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The ultimate summer running playlist

Lace up your runners and put your earphones on, you’ll want to turn up the volume for these hot tracks

The ultimate summer running playlist

We all know Toronto only has two seasons: winter, and construction. So, now that the weather is starting to warm up, try listening to these tunes to block out the city noise when you feel like going for a run.

  1. “Eye of the Tiger” by Survivor, 1982

I strongly recommend starting your cardio workout with a light jog transitioning to a sprint with this classic track featured in Rocky III. This song is my go-to warm-up beat and is guaranteed to help you run the distance.

  1. “Run Run Run” by Celeste Buckingham, 2012

In this catchy tune, the artist sings, “You better run, run, run / Nowhere to run / But to me.” If lyrics can contain subliminal messages, then they are sure to get you motivated for the exhilarating run ahead!

  1. “Nonstop” by Drake, 2018

With over 800 million streams on Spotify, Drake’s song “Nonstop” from his 2018 album Scorpion is clearly a popular fan favourite. The Toronto native sings about the fast-paced music industry and his impressive work ethic that evidently paid for his timeless timepiece: a Rolex watch. Cue the beat: “This a Rollie, not a stopwatch, shit don’t ever stop.” If this isn’t a Toronto man’s jam, I don’t know what is.

  1. “Stayin’ Alive” by Bee Gees, 1977

When you feel a runner’s cramp coming on — usually on the right side, just under the ribs — keep your beats per minute (BPM) steady to this tune featured in the 1977 drama/romance movie Saturday Night Fever, featuring a bearded John Travolta. Fun fact: the beat in this song has also been used repeatedly to teach CPR.

  1. “Summertime Sadness” by Lana Del Rey, Cedric Gervais remix, 2012

Summertime is rad, not sad! Especially when you’re listening to the sweet, seductive voice of Lana Del Rey. Her angelic vocals, which are remixed in this up-beat version, are pure serenity. So, enjoy the summer sun heat and feel the beat while the soles of your feet skip through the streets.

  1. “All Day and Night” by Jax Jones, Martin Solveig, and Madison Beer, 2019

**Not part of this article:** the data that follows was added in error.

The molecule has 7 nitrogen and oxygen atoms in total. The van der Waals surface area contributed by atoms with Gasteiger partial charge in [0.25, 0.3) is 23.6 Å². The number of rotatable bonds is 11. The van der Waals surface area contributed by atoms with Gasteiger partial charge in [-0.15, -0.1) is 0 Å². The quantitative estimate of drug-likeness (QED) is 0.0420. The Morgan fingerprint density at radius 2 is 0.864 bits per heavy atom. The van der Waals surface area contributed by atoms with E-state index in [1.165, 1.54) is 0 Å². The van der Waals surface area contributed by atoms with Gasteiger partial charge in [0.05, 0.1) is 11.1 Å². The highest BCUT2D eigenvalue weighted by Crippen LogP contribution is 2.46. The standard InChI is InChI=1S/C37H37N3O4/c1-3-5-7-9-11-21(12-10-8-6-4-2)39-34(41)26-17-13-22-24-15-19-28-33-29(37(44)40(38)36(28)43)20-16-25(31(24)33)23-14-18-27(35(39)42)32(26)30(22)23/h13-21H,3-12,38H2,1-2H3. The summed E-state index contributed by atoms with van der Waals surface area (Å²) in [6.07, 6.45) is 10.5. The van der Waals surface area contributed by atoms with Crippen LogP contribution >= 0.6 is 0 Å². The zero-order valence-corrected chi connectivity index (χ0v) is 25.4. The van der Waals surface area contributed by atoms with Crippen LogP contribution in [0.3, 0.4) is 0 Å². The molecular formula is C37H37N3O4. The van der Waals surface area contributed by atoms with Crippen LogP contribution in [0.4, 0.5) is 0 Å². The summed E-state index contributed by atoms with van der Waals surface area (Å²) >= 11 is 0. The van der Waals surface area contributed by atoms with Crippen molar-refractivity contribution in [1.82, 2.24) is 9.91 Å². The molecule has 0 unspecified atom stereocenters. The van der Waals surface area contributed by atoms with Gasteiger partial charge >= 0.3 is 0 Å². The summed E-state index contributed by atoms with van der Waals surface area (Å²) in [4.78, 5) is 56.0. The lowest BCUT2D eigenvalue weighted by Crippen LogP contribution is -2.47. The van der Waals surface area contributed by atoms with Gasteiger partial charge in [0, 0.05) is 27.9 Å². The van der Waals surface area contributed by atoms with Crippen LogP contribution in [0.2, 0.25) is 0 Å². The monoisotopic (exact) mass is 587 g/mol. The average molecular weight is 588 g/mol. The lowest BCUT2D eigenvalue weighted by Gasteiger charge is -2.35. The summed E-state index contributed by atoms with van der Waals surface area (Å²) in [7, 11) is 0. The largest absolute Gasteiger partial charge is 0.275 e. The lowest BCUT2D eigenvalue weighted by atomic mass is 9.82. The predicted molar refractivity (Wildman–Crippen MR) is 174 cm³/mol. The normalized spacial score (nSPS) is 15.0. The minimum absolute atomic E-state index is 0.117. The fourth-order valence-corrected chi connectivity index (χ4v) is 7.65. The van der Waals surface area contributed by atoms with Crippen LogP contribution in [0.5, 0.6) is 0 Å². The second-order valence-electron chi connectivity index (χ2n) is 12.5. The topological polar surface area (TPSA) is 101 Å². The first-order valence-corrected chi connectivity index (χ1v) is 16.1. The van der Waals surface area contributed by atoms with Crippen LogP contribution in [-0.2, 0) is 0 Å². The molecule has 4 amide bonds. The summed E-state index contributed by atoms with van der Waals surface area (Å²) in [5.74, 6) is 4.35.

The best thing about this song is the continuous melody which makes it a perfect track to run to without interruptions. Hopefully, this trio of artists will collaborate again to make another great running anthem.

  1. “Runnin” by Mike WiLL made-it, feat. A$AP Rocky, A$AP Ferg, and Nicki Minaj, 2018

“Runnin, runnin, runnin, this shit, both legs broke / Runnin, round town, yeah they comin for my head though / Funny thing about it they don’t always see my head though.” The lyrics speak for themselves, but please don’t break your legs for the sake of your run.

  1. “Harder, Better, Faster, Stronger” by Daft Punk, 2001

I highly recommend blasting this tune to get you pumped for summer. Daft Punk’s songs have an incredibly unique way of engaging the listener, using fool-proof beats that are guaranteed to keep you moving, and maybe even dancing.

  1. “Alors On Danse” by Stromae, DubDogz remix, 2010

Speaking of dancing, this French song “Alors on Dance” — meaning so we dance — is the perfect track. Whether you’re training for a marathon, hitting the treadmill at your local gym, or warming up for a dance-off, this is your tune!

  1. “Happy” by Pharrell Williams, 2013

End your workout on a high — a runner’s high. While cardiovascular exercise increases the release of endorphins, adrenaline, serotonin, and dopamine in your body, this upbeat and feel-good song will similarly leave you feeling euphoric and energized.

Blue Sky Solar Racing unveils new solar-powered race car

Viridian will compete in race of over 3000 kilometres across Australia

Blue Sky Solar Racing unveils new solar-powered race car

A team of U of T Engineering undergraduate students named Blue Sky Solar Racing unveiled Viridian, the 10th generation of its solar-powered race car, in its first public unveiling event on June 24.

For over 22 years, different compositions of the team designed, built, and raced solar-powered cars, creating a new generation every two years.

This year, Blue Sky Solar Racing completed the design and manufacture of Generation X. The vehicle was showcased to the public for the first time at Myhal Centre Auditorium.

Race car’s manufacture celebrated by keynote speakers

The buzzing audience included team alumni, sponsors, and staff from the Faculty of Applied Science & Engineering. Around 200 guests attended in total.

Following an introduction by Managing Director Hubaab K. Hussain, two professors delivered remarks onstage.

Professor Amy Bilton, the Director of the Centre of Global Engineering, discussed her experiences as an alumna of Blue Sky Solar Racing. She reflected on her involvement as the Aerodynamics Team Lead in 2006, and noted that the team puts in an incredible amount of effort each year.

“[The team members] are basically doing more than a full-time job at the same time as they are doing a full load of engineering courses,” she said.

Professor Cristopher Yip, the Dean of the Faculty of Applied Science & Engineering, also spoke at the event, and congratulated the team on their successful manufacture of Generation X.

The unveiling of Viridian onstage

In a wave of applause, team members pulled back the curtain to reveal their feat of design.

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Viridian is a boat-shaped solar-powered race car with a length of approximately three metres. The hood of the vehicle is covered with an array of solar panels. A glass hemisphere swells from the middle of the car, serving as the windshield.